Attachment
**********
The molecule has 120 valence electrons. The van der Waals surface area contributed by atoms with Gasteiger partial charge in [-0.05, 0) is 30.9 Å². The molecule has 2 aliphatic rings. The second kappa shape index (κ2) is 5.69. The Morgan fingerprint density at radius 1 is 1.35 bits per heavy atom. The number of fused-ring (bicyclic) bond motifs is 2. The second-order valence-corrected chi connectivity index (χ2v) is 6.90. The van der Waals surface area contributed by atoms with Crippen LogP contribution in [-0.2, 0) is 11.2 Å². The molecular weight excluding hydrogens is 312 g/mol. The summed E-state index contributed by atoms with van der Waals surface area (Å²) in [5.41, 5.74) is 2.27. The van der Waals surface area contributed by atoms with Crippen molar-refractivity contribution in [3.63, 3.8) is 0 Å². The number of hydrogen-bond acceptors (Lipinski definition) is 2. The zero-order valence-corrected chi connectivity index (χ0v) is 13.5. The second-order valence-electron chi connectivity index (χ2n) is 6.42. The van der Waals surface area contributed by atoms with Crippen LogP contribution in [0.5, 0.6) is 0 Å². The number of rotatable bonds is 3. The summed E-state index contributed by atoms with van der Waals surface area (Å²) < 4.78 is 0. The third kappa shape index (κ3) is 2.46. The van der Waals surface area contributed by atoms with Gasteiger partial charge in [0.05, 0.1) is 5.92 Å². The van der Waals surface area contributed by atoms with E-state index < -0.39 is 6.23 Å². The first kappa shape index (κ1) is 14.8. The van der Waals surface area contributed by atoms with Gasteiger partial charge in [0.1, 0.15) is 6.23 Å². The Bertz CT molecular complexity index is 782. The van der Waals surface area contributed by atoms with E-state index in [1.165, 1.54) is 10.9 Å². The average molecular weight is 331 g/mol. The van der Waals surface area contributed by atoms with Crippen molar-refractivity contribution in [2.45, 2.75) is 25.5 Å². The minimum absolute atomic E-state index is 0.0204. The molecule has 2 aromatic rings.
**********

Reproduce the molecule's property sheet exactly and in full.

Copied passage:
The molecule has 120 valence electrons. The van der Waals surface area contributed by atoms with Gasteiger partial charge in [-0.05, 0) is 30.9 Å². The molecule has 2 aliphatic rings. The second kappa shape index (κ2) is 5.69. The Morgan fingerprint density at radius 1 is 1.35 bits per heavy atom. The number of fused-ring (bicyclic) bond motifs is 2. The second-order valence-corrected chi connectivity index (χ2v) is 6.90. The van der Waals surface area contributed by atoms with Crippen LogP contribution in [-0.2, 0) is 11.2 Å². The molecular weight excluding hydrogens is 312 g/mol. The summed E-state index contributed by atoms with van der Waals surface area (Å²) in [5.41, 5.74) is 2.27. The van der Waals surface area contributed by atoms with Crippen molar-refractivity contribution in [3.63, 3.8) is 0 Å². The number of hydrogen-bond acceptors (Lipinski definition) is 2. The zero-order valence-corrected chi connectivity index (χ0v) is 13.5. The second-order valence-electron chi connectivity index (χ2n) is 6.42. The van der Waals surface area contributed by atoms with Crippen LogP contribution in [0.5, 0.6) is 0 Å². The number of rotatable bonds is 3. The summed E-state index contributed by atoms with van der Waals surface area (Å²) < 4.78 is 0. The third kappa shape index (κ3) is 2.46. The van der Waals surface area contributed by atoms with Gasteiger partial charge in [0.05, 0.1) is 5.92 Å². The van der Waals surface area contributed by atoms with E-state index < -0.39 is 6.23 Å². The first kappa shape index (κ1) is 14.8. The van der Waals surface area contributed by atoms with Gasteiger partial charge in [0.1, 0.15) is 6.23 Å². The Bertz CT molecular complexity index is 782. The van der Waals surface area contributed by atoms with E-state index in [1.165, 1.54) is 10.9 Å². The average molecular weight is 331 g/mol. The van der Waals surface area contributed by atoms with Crippen molar-refractivity contribution in [2.45, 2.75) is 25.5 Å². The minimum absolute atomic E-state index is 0.0204. The molecule has 2 aromatic rings.